datum: 31 maart 2015
DOOR: Jeff Haden
Ten Things Bosses Never Tell Employees, But Should!
Even if you’re an exceptional boss — and here’s how to tell if you’re an exceptional boss –there’s a lot you don’t know about your employees.
There’s also a lot employees don’t know about you.
Here are a few things bosses wish they could say to their employees… but never do:
1.”I really do care whether you like me.”
I want you to like me. When I come off like a hard-ass who doesn’t care about your opinions, it’s mostly because I’m insecure or uncertain of my authority.
If I’m the owner, my business is an extension of myself. If I’m your boss, the company is at least partly an extension of myself. So I want you to like your job.
And I definitely want you to like me — whether it seems like it or not.
2. “I don’t think I know everything.”
A few people stepped in, without being asked, and made a huge difference in my professional life. I will always be grateful to them.
So I don’t offer you advice because I think I’m all knowing or all-powerful. I see something special in you, and I’m repaying the debt I owe to the people who helped me.
3. “I like when you’re having fun.”
You don’t have to lower your voice and pretend to be working really hard when I walk by. I know it’s possible to perform at a high level and have a little fun at the same time. Before I started acting all serious, I used to work that way, too.
When you enjoy what you do it makes me feel a little better about our company and about myself.
I get to feel like I’m part of something more than just a business.
4. “I really would like to pay you more.”
I would love to be the employer of choice in our area. But I can’t, mostly due to financial constraints. And if I own the business, the financial risk I’m taking deserves a reasonable return. (If I go out of business tomorrow, you lose your job. That’s terrible, I know. But I lose my business, my investment, my credit, my house… I might lose everything.)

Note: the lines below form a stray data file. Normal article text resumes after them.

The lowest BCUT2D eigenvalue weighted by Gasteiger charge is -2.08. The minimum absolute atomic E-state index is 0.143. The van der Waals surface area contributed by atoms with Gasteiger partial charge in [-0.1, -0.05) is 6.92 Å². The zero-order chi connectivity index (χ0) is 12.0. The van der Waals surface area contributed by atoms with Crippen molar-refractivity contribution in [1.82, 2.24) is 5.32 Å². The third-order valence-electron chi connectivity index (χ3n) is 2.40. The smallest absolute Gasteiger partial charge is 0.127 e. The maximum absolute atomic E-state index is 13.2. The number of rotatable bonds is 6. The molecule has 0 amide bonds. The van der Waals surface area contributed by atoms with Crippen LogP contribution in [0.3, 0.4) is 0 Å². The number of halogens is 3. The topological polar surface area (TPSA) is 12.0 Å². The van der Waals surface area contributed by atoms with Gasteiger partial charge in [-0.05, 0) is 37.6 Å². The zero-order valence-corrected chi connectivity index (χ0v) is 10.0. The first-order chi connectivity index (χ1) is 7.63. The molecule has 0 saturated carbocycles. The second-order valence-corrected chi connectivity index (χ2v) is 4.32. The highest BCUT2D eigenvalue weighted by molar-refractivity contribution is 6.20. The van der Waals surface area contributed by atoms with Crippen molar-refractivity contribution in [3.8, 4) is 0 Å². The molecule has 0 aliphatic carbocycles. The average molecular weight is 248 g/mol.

Someday, if you become a boss – or especially if you start your own business – I promise you’ll understand.
5. “I hope you work here forever.”
Job-hopping may be a fact of business life, but as a boss it’s a fact of business life I hate. I don’t see you as a disposable part. When you leave, it hurts. A part of me feels like I’ve failed.
I want to run the kind of business people hope to retire from.
6. “We sell what we can sell.”
I know you despise filling certain types of orders or doing certain types of work. It’s aggravating, it makes you fall behind, it makes it tough to hit your targets and goals… it’s a pain. You wish we would sell other work.
Unfortunately (from your point of view at least) sometimes the jobs that takes the most time are actually the most profitable for our company. And even if they aren’t that profitable, sometimes the least desirable work (from your point of view) is the only work we can sell.
And sometimes we take terrible jobs because it’s the only way to keep the lights on.
7. “I would love to turn you loose.”
I know you can’t stand to be micromanaged. And that’s good, because I hate to micromanage. But freedom is earned, not given. Show me you can fly on your own and I’ll gladly focus on something or someone else.
In fact, if you feel I’m micromanaging you, tell me. Say, “I can tell you don’t quite trust me to handle this well. I understand, so I’m going to prove to you that you can trust me.”
Pull that off and not only will I get off your back… I’ll respect you even more.
8. “I do notice when others don’t pull their weight.”
I’m not blind. But I won’t discipline anyone in front of you. Every employee, no matter how poorly they perform, has the right to confidentiality and privacy.
And sometimes I won’t discipline those people at all, because occasionally more is going on than you know. You wouldn’t realize that, though, because oftentimes…
9. “There are some things I just can’t tell you.”
Even though I would love to, and even though you and I have become friends. Still, I can’t. Especially if it regards other employees.
10. “I worry — about everything.”
I worry about sales. I worry about costs. I worry about facilities and employees and vendors and customers and… you name it, I worry about it.
So occasionally I’m snappy. Occasionally I’m distracted. Occasionally I’m tense and irritable and short-tempered. It’s not your fault. I’m just worried.
More than anything, I’m worried about whether I can fulfil the trust you place in me as your boss.